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Inclusivity and pluralism retains a country’s vitality

Sangakkara’s prescription for cricket administration is equally valid for our state administrators and for our political leadership. The political leadership needs to be transparent and embrace pluralist and democratic values; while the administrators in the public services need to display more professionalism and have the strength of character to withstand undue political interference.
by Shanie

The Aryan migrations are supposed to have taken place about a thousand years after the Indus Valley period; and yet it is possible that there was no considerable gap and tribes and peoples came to India from the north-west from time to time, as they did in later ages, and became absorbed in India. We might say that the first great cultural synthesis and fusion took place between the incoming Aryans iand the Dravidians, who were probably the representatives of the Indus Valley civilization. Out of this synthesis and fusion grew the Indian races and the basic Indian culture, which had distinctive elements of both....It is odd to think of India, with her caste system and exclusiveness, having this astonishing inclusive capacity to absorb foreign races and cultures. Perhaps it was due to this that she retained her vitality and rejuvenated herself from time to time."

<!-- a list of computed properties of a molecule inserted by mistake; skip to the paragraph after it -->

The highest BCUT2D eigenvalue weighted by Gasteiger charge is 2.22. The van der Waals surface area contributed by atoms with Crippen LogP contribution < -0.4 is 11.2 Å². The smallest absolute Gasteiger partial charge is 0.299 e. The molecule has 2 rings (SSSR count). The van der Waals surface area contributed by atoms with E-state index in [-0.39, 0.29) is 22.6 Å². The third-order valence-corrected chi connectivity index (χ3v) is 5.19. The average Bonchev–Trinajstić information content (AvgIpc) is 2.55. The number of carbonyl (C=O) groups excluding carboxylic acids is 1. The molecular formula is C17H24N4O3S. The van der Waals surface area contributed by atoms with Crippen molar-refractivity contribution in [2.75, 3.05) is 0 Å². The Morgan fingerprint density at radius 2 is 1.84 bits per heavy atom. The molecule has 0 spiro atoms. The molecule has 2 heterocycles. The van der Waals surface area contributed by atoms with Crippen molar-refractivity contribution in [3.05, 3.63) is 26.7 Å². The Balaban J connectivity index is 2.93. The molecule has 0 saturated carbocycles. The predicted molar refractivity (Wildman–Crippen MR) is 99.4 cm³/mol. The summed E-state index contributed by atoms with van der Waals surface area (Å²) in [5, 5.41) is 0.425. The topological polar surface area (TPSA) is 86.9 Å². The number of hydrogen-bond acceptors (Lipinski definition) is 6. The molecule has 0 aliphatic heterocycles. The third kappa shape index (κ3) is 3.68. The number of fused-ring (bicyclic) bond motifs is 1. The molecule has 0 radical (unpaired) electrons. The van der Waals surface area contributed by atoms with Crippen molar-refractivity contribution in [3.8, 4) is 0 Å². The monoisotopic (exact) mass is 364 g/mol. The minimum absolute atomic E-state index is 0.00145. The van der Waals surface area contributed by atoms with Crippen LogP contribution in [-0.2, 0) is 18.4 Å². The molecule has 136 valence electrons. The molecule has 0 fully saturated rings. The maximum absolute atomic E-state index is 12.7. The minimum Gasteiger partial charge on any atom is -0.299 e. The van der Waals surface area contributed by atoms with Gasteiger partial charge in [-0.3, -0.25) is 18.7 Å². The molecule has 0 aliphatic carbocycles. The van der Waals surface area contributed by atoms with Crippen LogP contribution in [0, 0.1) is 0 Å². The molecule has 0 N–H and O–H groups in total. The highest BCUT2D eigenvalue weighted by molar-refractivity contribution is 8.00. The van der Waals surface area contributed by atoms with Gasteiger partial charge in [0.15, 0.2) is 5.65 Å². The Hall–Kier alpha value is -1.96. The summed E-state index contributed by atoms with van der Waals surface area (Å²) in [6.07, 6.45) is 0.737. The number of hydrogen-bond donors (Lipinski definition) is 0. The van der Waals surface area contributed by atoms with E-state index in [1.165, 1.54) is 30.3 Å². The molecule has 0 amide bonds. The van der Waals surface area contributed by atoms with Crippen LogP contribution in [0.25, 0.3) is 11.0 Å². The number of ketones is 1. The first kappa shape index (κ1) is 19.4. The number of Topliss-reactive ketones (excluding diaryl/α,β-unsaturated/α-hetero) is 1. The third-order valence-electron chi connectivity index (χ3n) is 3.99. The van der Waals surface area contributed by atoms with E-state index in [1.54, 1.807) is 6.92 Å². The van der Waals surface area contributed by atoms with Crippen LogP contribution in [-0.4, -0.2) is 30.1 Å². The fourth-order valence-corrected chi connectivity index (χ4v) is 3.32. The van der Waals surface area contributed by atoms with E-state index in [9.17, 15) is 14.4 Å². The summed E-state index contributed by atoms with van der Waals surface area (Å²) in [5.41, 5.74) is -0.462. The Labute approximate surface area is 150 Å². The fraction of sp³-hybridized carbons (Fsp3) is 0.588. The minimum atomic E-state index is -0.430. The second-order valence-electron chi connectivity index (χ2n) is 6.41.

(July 09, Colombo, Sri Lanka Guardian) Jawaharlal Nehru’s The Discovery of India, from which the above is taken, is an extraordinary and scholarly piece of writing of an extraordinary and visionary political figure. The Discovery of India is a sweeping view of Indian civilization and culture from the earliest times with a commentary on India’s freedom struggle. But the amazing part of it is that this over five hundred page of print were hand-written by Nehru while spending five months in prison, one of many occasions when he and other leaders of India’s independence struggle were sent to jail by the British colonial government. It must however be said to the credit of the colonial rulers that they seemed to have provided their prisoners with the facilities for writing, discussion and reference to books. The Discovery of India was published unchanged from the original manuscript that Nehru wrote in prison.